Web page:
75 mg/kg daily (7–9, 11, 25). Administration of OSI-906 at 75 mg/kg to wild-type mice as the pharmacological dose not only elicited severe hyperglycemia, but also resulted in body weight loss and a low survival rate. When OSI-906 was administered to mice at a dose equivalent to that in human clinical trials (7.5 mg/kg or 300 mg/d), the IRS- 2—/— mice and DIO mice, which are mouse models of in-
sulin resistance, exhibited more severe hyperglycemia than the wild-type and βGck+/— mice. Hence, insulin re- sistance might be a predictor of a worsened glycemic re- sponse to OSI-906. Hyperinsulinemia compensated OSI- 906 –induced insulin resistance in the wild-type and βGck+/— mice, because the intrinsic insulin secretory ca- pacity is preserved in both mice. Although βGck+/— mice

Figure 6. Chronic administration of clinical dose of OSI-906 promoted β-cell proliferation. The experiments were performed in 8-week-old C57BL/6J mice (n = 5). A, Experimental protocol. OSI-906 (7.5 mg/kg) or vehicle was administered orally once daily for 7 days. B, Plasma glucose levels at just before and 4 hours after administration of OSI-906 or vehicle. C, Body weight gain. D, β-cell mass (left), with β-cell area shown as percent area of the entire pancreas, and representative pancreatic sections (right). The red arrows indicate insulin-positive β-cells. E, Number of BrdU-positive β-cells in the islets (at least 30 islets per indicated group, left). Insulin is stained green and BrdU-positive nuclei are stained red (right). The white arrows indicate BrdU- positive β-cells. Scale bar, 50 µm. F, mRNA expression levels in the liver (n = 6). *, P < .05 vs vehicle.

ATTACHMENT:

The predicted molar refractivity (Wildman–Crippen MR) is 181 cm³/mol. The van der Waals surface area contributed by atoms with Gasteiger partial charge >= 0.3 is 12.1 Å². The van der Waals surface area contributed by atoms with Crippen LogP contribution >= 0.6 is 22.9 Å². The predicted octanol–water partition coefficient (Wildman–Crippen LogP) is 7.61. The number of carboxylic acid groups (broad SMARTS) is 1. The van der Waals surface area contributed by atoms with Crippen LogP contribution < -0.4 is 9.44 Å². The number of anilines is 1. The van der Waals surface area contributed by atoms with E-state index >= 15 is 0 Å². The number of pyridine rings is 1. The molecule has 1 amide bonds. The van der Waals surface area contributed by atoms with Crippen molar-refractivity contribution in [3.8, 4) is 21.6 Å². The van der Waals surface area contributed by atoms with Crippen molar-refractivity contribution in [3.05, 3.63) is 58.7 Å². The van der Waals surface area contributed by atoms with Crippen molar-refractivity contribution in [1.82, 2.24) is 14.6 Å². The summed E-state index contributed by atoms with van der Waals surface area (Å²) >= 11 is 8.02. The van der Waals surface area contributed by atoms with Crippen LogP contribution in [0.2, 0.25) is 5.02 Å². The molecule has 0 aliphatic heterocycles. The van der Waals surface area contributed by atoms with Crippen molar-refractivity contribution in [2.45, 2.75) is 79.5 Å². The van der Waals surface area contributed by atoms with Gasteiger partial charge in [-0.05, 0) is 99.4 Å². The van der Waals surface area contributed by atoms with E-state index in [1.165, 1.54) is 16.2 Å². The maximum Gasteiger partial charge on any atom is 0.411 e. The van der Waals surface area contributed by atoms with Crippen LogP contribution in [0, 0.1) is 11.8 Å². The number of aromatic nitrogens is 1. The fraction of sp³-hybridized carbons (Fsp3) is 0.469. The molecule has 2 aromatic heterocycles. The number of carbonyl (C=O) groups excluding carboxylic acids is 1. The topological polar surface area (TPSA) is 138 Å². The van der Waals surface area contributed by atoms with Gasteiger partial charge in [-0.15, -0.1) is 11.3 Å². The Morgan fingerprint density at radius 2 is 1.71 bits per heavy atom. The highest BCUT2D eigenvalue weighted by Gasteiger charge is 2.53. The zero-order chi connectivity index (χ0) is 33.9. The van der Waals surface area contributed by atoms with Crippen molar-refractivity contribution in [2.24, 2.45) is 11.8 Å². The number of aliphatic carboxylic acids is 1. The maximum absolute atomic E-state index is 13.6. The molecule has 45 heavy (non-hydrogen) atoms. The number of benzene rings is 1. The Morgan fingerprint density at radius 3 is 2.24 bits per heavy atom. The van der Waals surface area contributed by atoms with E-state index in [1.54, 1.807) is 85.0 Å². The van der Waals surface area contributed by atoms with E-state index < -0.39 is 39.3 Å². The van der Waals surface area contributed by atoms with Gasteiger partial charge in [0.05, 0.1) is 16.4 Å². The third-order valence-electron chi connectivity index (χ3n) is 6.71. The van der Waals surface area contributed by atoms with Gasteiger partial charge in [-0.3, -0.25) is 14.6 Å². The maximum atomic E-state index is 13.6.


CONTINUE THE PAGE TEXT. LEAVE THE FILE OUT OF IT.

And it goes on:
hyperglycemia or some other insulin secretagogue was involved in this su- perfluous insulin secretion to pro- vide stable glycemic control. Ty- rosine phosphorylation of the insulin receptor was not affected by OSI- 906 treatment in the islets, although dephosphorylation of the insulin re- ceptor was observed in the liver and HEK293 cells. The insulin receptors expressed on the β-cells are presum- ably exposed to abundant amounts of insulin through autocrine and paracrine mechanisms. Therefore, residual receptors might be hyperac- tivated by excessive insulin, even af- ter most of the receptors are inhib- ited by OSI-906. The permeability of drugs through the pancreas depends, in general, on their molecular size and lipid solubility. One possibility is that the distribution of OSI-906 in the pancreatic tissue is insufficient to inhibit the phosphorylation of the in- sulin/IGF-1 receptors.
Elements of the insulin signaling pathway in the β-cells evidently con- tribute to β-cell functions, prolifera- tion, and survival (26 –29). If OSI-906 elicits pharmacological blockade of the insulin/IGF-1 recep- tor and downstream insulin signal- ing in β-cells, it should cause β-cell injury. Our data demonstrated that OSI-906 did not inhibit β-cell prolif-

exhibit impaired insulin secretion as compared with wild- type mice, a certain level of basal insulin secretion and a compensatory adaptive increase of insulin secretion is con- served in these mice to maintain blood glucose levels. Ins2+/Cys96Tyr Akita mice, which exhibit severely impaired insulin secretion, showed fairly profound hyperglycemia after OSI-906 administration (data not shown). These re- sults suggest that diabetic patients showing severely im- paired insulin secretion may develop serious hyperglyce- mia after treatment with OSI-906. Because PHZ reduced the hyperglycemia significantly even in these mice, use of an SGLT-2 inhibitor might be effective in patients receiv- ing OSI-906.